One homeowner says, “Once you have lived in one of Jonathan’s homes for a while, you begin to realize you are living in a house that was DESIGNED. You start to see things that were PLANNED…the way the light comes through the house in the morning… the different sizes and positions of the windows…the size of the rooms…the views from one room to another and the way they open onto each other. You start to think…how did Jonathan KNOW that?”

“I did not know what I was getting when I moved into the home. But after living here for 10 years, I get it now. I appreciate it every day. I learned a lot, and I would never build another home without Jonathan.”

Once you live in rooms and designed outdoor spaces like these, you come to value them as your own. They serve as a platform for you to express your own personality in the space. You understand. You get it.

Over time, these spaces become YOUR spaces…they are personal and intimate…and you will never go back. If you have to move…you want to recreate them…and where do you turn for that?

Well…there is a guy named Jonathan Miller in Knoxville, Tennessee.

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Chef Omar Samawi And Water Into Wine Win Farragut Food and Wine Festival

SHOP FARRAGUT and the Town of Farragut presented the 9th Annual Farragut Food & Wine Festival again this year to rave reviews.

The Farragut Food & Wine Festival is an event of the Farragut Business Alliance aka SHOP FARRAGUT. Their mission is to positively impact Farragut’s economic growth by assisting new businesses, supporting and promoting existing businesses and, in coordination with the Town of Farragut, aiding in the economic development and promotion of the community.

The much anticipated evening brought more than 1,200 food lovers to 11240 Kingston Pike, area across from Farragut High School, for an evening of culinary arts from over 24 local restaurants and bakeries.

The festival introduced attendees to amazing flavors with a showcase of samples from each food provider that could be paired with wine & beer, if desired. The great line-up bringing those flavors to savor included Restaurant Linderhof, The Cutting Edge Classroom, Dickey’s Barbecue Pit, Seasons Café, Buttermilk Sky Pie Shop, Citico of Wind River, Clean Eatz, Don Delphi’s Pancakes & Restaurant, Water Into Wine, Longhorn Steakhouse, Buddy’s BBQ and The Casual Pint just to name a few.

Attendees enjoyed general admission to walk around tasting the varied food vendors and beverages or the “VIB” admission to the Very Important Bites tent offering a sit-down 4 course plated tasting from different Chefs. The VIB tent paired each food selection with a wine as volunteers were available to provide details on the chef selections and beverage pairings. All festival attendees were given a rate card upon entrance for scoring the tastings, each card was submitted and tabulated to determine the winning Taste of Farragut.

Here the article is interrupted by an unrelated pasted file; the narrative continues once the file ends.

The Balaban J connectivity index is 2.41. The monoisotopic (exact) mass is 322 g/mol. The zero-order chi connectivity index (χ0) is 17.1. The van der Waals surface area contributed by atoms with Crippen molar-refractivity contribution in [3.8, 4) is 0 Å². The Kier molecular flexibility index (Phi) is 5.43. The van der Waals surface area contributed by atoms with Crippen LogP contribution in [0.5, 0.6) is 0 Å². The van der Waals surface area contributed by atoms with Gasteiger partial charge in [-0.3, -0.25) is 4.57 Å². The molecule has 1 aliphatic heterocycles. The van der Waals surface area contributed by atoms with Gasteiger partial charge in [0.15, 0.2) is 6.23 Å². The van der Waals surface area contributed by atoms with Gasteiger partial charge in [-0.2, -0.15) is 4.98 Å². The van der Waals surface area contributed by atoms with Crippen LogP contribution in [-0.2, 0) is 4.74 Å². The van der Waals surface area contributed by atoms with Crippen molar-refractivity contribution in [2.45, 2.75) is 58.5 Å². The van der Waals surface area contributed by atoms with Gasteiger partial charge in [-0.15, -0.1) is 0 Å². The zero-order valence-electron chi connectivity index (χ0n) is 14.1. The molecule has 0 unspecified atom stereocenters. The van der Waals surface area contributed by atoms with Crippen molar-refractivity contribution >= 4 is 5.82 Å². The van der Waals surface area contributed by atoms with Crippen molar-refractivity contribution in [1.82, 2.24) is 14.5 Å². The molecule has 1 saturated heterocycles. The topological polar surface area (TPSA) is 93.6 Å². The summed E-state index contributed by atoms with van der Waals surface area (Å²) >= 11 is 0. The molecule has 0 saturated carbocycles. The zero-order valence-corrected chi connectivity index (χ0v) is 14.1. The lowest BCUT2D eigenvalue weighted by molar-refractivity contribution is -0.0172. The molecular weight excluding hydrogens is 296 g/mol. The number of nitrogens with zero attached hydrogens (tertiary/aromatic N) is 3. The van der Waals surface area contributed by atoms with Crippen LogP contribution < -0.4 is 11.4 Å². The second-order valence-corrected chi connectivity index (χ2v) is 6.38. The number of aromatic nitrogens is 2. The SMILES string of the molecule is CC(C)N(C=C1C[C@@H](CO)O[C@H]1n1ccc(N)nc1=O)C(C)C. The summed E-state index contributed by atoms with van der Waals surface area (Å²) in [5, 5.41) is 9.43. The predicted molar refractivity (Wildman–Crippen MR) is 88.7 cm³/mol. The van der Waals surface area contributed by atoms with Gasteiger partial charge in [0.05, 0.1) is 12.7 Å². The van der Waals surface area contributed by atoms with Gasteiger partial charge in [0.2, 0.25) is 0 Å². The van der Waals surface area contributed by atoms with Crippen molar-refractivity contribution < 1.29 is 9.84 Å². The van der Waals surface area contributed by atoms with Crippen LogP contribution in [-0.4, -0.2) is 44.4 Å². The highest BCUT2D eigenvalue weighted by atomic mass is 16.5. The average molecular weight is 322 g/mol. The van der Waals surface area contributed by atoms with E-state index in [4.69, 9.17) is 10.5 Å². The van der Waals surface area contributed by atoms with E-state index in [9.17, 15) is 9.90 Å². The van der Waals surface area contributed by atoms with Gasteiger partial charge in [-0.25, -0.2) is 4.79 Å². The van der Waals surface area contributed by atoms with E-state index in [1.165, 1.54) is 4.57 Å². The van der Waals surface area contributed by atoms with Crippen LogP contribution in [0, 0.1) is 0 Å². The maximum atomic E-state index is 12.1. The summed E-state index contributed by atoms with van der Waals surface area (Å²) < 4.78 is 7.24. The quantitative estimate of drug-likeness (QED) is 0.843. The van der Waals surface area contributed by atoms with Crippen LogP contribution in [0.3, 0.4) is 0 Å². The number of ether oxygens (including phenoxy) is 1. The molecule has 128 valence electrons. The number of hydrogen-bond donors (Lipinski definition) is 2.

Food is not all there was to be enjoyed at this event, Live music entertained from the center of the festival where a tent with banquet style seating was available. There was something for all ages to enjoy and the festival setting allowed attendees to enjoy family, friends and even make new friends from Farragut and the surrounding region.

The 9th Annual Farragut Food & Wine Festival closed with a celebration for the winning dish, Prime Rib Crostinis by Water Into Wine, Bistro & Lounge located at 607 N. Campbell Station Rd. Also voted Best Wine Menu in Knoxville, Water Into Wine offers a full bar, local craft beers, artisan food pairings in addition to fresh cocktails and over 100 wines that change monthly. The mission at Water Into Wine is to provide a warm, cozy, social lounge and eatery which promotes relationships, connection opportunities and local patronage, all while offering the enjoyment of wine and artisan food pairing in the heart of the community. Congratulations to Owner, Candace Viox and Chef Omar Samawi on being the Taste of Farragut!

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The Best of East Tennessee

Camping in Tennessee is a time-honored tradition, to take in the natural beauty of our Smoky Mountains and the changing leaves in the fall that would leave Vermont jealous. When you live in the city, however, it can be hard to know which camping spots are best for a family trip, an overnight or just a quick hike through the woods. Here’s a quick list of the best places to enjoy nature whenever you feel the need to get out there, but not too far from home.